The Bog butter was found in wooden vessels or baskets, occasionally in containers of cloth, bark or skin, in quantities ranging from a few pounds to as much as a hundredweight. During the first half of the 18th century when the pressure of population and industrial needs led to immense inroads on the turf bogs, an astonishing number of finds were made. The ‘butter’ was a prerequisite of the finder and there are records of it being taken to fair to be sold as grease for cartwheels which like the ‘singing carts’ of Spain were very noisy. In fact, it resembles lard butter rather than butter and analysis shows that even though it smelled fresh, its composition had changed. But there can be no doubt that it was originally butter.
Preservation of Butter
In the West of Ireland, it is known that lumps of butter where thrown into Loughs and Springs through which cattle were driven in order to restore them to health. It seems that in some cases, some of the butter containers had been thrown in a bog hole rather than buried. Later, no doubt it became the practice to bury butter in order to preserve it.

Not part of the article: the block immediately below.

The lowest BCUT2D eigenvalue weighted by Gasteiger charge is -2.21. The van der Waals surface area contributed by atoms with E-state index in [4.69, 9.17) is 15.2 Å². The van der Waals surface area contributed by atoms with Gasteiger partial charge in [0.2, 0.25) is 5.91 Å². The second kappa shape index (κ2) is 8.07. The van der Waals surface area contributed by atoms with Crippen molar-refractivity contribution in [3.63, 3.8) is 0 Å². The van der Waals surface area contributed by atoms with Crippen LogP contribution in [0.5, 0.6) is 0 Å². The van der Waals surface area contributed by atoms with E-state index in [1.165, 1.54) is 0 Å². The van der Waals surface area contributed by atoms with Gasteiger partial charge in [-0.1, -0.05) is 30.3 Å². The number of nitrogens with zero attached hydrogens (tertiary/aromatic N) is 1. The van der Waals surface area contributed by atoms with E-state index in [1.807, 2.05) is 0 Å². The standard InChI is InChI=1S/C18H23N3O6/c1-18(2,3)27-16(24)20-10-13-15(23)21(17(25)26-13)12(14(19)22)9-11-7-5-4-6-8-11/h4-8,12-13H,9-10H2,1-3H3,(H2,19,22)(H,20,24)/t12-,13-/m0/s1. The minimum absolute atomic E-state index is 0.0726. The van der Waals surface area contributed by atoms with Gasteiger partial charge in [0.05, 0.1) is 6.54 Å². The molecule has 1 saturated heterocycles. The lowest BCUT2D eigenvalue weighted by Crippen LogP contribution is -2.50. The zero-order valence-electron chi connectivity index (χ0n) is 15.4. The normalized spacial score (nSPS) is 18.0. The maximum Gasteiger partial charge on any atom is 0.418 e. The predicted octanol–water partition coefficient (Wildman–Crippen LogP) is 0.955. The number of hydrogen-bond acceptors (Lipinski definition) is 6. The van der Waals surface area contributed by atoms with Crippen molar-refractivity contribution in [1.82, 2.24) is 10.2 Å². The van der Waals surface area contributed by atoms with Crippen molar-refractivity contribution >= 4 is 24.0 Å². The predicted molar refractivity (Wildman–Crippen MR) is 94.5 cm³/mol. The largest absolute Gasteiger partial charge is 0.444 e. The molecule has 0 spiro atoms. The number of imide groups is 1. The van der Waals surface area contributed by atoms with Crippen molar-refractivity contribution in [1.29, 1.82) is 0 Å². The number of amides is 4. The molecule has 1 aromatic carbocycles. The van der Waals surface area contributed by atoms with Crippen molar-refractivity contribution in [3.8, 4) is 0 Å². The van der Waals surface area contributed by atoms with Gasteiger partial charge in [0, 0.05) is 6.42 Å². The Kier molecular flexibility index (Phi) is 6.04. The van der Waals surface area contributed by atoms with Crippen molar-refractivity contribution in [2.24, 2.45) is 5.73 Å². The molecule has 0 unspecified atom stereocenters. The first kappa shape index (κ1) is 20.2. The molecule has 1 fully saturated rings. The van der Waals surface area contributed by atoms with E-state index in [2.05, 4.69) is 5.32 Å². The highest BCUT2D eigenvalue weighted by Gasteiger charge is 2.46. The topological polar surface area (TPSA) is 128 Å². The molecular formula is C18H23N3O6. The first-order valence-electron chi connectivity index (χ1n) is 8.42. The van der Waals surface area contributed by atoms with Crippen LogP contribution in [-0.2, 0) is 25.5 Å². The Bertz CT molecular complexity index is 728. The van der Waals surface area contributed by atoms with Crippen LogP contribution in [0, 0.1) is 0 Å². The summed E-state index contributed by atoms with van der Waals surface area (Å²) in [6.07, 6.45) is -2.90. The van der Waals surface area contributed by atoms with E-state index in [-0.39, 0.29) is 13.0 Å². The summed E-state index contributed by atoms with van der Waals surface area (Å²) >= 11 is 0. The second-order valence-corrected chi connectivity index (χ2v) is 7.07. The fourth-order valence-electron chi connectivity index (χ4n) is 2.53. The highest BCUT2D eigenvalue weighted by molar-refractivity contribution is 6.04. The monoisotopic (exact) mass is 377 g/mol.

Butter needed no salt
It is interesting to note that bog butter contains no salt. The explanation may be that it was difficult to obtain and that its addition was not necessary when the butter was preserved by burying it. This is confirmed by the following quotation which also shows that the custom of preserving butter in a bog-hole was still remembered a generation ago in Co. Limerick. Lady Carbberry writes “In our grandfather’s time, butter, flavoured with garlic and unsalted, used to be put in a bog-hole and left to ripen.”
Butter was spread liberally on almost everything. Fresh herbs, onion tops and garlic were blended into freshly made butter to flavour it.